[Numpy-discussion] Possible roadmap addendum: building better text file readers

Erin Sheldon erin.sheldon@gmail....
Wed Feb 29 12:57:05 CST 2012


Excerpts from Nathaniel Smith's message of Wed Feb 29 13:17:53 -0500 2012:
> On Wed, Feb 29, 2012 at 3:11 PM, Erin Sheldon <erin.sheldon@gmail.com> wrote:
> > Excerpts from Nathaniel Smith's message of Tue Feb 28 17:22:16 -0500 2012:
> >> > Even for binary, there are pathological cases, e.g. 1) reading a random
> >> > subset of nearly all rows.  2) reading a single column when rows are
> >> > small.  In case 2 you will only go this route in the first place if you
> >> > need to save memory.  The user should be aware of these issues.
> >>
> >> FWIW, this route actually doesn't save any memory as compared to np.memmap.
> >
> > Actually, for numpy.memmap you will read the whole file if you try to
> > grab a single column and read a large fraction of the rows.  Here is an
> > example that will end up pulling the entire file into memory
> >
> >    mm=numpy.memmap(fname, dtype=dtype)
> >    rows=numpy.arange(mm.size)
> >    x=mm['x'][rows]
> >
> > I just tested this on a 3G binary file and I'm sitting at 3G memory
> > usage.  I believe this is because numpy.memmap only understands rows.  I
> > don't fully understand the reason for that, but I suspect it is related
> > to the fact that the ndarray really only has a concept of itemsize, and
> > the fields are really just a reinterpretation of those bytes.  It may be
> > that one could tweak the ndarray code to get around this.  But I would
> > appreciate enlightenment on this subject.
> 
> Ahh, that makes sense. But, the tool you are using to measure memory
> usage is misleading you -- you haven't mentioned what platform you're
> on, but AFAICT none of them have very good tools for describing memory
> usage when mmap is in use. (There isn't a very good way to handle it.)
> 
> What's happening is this: numpy read out just that column from the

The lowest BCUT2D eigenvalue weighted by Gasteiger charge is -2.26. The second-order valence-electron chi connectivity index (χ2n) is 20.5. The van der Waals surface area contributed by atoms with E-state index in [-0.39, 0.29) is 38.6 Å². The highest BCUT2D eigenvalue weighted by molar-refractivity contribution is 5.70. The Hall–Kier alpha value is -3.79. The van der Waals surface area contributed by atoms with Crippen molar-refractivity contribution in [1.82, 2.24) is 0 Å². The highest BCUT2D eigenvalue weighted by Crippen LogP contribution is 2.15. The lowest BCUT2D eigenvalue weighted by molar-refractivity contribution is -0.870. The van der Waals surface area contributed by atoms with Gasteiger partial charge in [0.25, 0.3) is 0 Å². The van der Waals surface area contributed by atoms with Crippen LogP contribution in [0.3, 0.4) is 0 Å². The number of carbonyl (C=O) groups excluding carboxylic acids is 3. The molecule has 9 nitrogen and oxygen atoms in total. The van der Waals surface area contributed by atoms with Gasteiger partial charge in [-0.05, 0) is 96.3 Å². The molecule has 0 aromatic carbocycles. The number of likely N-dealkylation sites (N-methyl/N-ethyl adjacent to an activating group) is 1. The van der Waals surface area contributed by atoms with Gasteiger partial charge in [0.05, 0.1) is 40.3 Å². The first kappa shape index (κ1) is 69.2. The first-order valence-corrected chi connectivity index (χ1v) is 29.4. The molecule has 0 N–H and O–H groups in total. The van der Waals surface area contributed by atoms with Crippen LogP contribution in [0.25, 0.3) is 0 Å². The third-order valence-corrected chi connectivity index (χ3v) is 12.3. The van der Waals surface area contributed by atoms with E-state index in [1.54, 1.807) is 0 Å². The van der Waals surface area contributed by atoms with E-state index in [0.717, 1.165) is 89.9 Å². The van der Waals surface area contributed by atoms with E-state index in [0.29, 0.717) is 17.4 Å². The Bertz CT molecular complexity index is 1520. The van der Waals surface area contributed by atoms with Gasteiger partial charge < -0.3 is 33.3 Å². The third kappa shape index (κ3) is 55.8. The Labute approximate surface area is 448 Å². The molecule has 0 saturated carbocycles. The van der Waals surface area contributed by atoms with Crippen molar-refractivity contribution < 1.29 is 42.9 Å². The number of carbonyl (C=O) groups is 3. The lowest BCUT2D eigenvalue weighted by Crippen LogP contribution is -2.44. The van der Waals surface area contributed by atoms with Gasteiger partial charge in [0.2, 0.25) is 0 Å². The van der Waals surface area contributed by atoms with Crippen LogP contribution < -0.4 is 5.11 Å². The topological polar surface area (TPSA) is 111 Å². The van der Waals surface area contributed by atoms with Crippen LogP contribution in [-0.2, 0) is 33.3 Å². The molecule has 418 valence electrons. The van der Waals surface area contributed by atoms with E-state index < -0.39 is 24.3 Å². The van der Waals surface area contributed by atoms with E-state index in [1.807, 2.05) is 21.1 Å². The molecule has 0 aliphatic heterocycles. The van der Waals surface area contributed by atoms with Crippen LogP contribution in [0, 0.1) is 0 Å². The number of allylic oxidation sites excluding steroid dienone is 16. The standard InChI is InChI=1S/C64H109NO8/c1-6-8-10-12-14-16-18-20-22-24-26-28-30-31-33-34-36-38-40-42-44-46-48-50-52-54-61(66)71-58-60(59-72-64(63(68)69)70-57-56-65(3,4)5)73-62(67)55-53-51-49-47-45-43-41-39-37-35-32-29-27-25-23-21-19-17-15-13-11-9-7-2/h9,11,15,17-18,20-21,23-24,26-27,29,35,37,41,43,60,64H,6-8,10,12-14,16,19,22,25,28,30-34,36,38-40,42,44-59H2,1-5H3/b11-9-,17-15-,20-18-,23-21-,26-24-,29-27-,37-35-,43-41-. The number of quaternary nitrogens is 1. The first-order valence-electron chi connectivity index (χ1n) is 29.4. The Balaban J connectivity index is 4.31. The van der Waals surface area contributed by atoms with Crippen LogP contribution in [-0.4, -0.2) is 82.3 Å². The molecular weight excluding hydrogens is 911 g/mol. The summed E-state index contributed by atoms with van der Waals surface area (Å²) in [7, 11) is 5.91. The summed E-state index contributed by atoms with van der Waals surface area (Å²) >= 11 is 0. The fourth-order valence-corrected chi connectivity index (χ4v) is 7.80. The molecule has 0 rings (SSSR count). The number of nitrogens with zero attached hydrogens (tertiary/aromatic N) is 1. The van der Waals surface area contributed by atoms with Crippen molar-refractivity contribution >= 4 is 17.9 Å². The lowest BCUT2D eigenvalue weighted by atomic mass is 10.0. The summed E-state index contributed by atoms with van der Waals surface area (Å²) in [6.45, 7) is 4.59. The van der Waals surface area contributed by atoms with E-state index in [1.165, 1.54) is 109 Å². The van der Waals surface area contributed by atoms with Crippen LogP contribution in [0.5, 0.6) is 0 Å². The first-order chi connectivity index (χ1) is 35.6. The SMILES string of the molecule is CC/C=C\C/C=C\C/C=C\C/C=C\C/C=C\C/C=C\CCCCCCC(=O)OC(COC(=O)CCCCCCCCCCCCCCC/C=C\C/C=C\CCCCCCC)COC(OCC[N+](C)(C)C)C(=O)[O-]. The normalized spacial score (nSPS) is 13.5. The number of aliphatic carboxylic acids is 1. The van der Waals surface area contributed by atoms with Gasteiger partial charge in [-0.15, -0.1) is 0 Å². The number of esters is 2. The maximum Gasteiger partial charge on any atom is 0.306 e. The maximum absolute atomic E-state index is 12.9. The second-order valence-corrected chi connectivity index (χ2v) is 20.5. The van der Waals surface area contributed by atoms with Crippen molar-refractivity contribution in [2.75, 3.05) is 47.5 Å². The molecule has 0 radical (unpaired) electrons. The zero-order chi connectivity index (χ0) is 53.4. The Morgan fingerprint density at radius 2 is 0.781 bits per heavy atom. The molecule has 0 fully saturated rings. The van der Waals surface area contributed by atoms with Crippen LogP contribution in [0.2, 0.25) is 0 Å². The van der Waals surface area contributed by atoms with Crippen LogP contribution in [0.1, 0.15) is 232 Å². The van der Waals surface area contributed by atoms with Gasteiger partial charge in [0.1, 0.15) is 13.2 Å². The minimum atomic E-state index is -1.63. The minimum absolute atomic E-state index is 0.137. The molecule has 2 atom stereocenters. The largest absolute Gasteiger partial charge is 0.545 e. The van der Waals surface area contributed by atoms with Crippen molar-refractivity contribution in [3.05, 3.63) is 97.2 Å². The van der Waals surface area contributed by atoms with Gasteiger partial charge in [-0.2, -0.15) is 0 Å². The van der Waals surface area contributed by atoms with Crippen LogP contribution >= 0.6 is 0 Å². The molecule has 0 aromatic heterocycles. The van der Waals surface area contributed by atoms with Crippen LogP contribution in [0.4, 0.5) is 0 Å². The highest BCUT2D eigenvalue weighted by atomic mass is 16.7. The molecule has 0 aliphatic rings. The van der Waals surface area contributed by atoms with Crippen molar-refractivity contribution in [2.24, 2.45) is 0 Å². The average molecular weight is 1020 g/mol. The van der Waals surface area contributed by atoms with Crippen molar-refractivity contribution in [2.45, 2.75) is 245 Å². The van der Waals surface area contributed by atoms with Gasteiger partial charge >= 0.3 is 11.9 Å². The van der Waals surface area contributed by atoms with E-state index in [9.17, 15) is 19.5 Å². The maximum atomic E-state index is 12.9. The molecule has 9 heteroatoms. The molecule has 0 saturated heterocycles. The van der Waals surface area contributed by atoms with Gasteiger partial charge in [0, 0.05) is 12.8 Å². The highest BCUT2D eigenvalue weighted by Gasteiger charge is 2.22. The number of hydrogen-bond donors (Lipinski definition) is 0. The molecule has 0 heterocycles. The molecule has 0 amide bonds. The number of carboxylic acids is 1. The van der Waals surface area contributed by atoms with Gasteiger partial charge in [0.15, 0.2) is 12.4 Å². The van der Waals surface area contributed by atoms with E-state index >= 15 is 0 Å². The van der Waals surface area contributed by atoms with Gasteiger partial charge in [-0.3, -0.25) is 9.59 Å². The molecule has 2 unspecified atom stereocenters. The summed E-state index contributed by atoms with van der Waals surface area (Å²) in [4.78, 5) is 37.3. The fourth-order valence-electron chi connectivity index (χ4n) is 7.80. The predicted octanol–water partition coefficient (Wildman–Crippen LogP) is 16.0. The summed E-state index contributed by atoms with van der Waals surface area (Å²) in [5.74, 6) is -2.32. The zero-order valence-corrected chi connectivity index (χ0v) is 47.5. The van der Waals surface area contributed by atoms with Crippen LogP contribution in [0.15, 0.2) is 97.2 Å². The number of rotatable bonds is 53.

> mmap'ed memory region. The OS saw this and decided to read the entire
> file, for reasons discussed previously. Then, since it had read the
> entire file, it decided to keep it around in memory for now, just in
> case some program wanted it again in the near future.
> 
> Now, if you instead fetched just those bytes from the file using
> seek+read or whatever, the OS would treat that request in the exact
> same way: it'd still read the entire file, and it would still keep the
> whole thing around in memory. On Linux, you could test this by
> dropping caches (echo 1 > /proc/sys/vm/drop_caches), checking how much
> memory is listed as "free" in top, and then using your code to read
> the same file -- you'll see that the 'free' memory drops by 3
> gigabytes, and the 'buffers' or 'cached' numbers will grow by 3
> gigabytes.
> 
> [Note: if you try this experiment, make sure that you don't have the
> same file opened with np.memmap -- for some reason Linux seems to
> ignore the request to drop_caches for files that are mmap'ed.]
> 
> The difference between mmap and reading is that in the former case,
> then this cache memory will be "counted against" your process's
> resident set size. The same memory is used either way -- it's just
> that it gets reported differently by your tool. And in fact, this
> memory is not really "used" at all, in the way we usually mean that
> term -- it's just a cache that the OS keeps, and it will immediately
> throw it away if there's a better use for that memory. The only reason
> it's loading the whole 3 gigabytes into memory in the first place is
> that you have >3 gigabytes of memory to spare.
> 
> You might even be able to tell the OS that you *won't* be reading that
> file again, so there's no point in keeping it all cached -- on Unix
> this is done via the madavise() or posix_fadvise() syscalls. (No
> guarantee the OS will actually listen, though.)

This is interesting, and on my machine I think I've verified that what
you say is actually true.  

This all makes theoretical sense, but goes against some experiments I
and my colleagues have done.  For example, a colleague of mine was able
to read a couple of large files in using my code but not using memmap.
The combined files were greater than memory size.  With memmap the code
started swapping.  This was on 32-bit OSX.  But as I said, I just tested
this on my linux box and it works fine with numpy.memmap.   I don't have
an OSX box to test this.

So if what you say holds up on non-linux systems, it is in fact an
indicator that the section of my code dealing with binary could be
dropped; that bit was trivial anyway.

-e
-- 
Erin Scott Sheldon
Brookhaven National Laboratory


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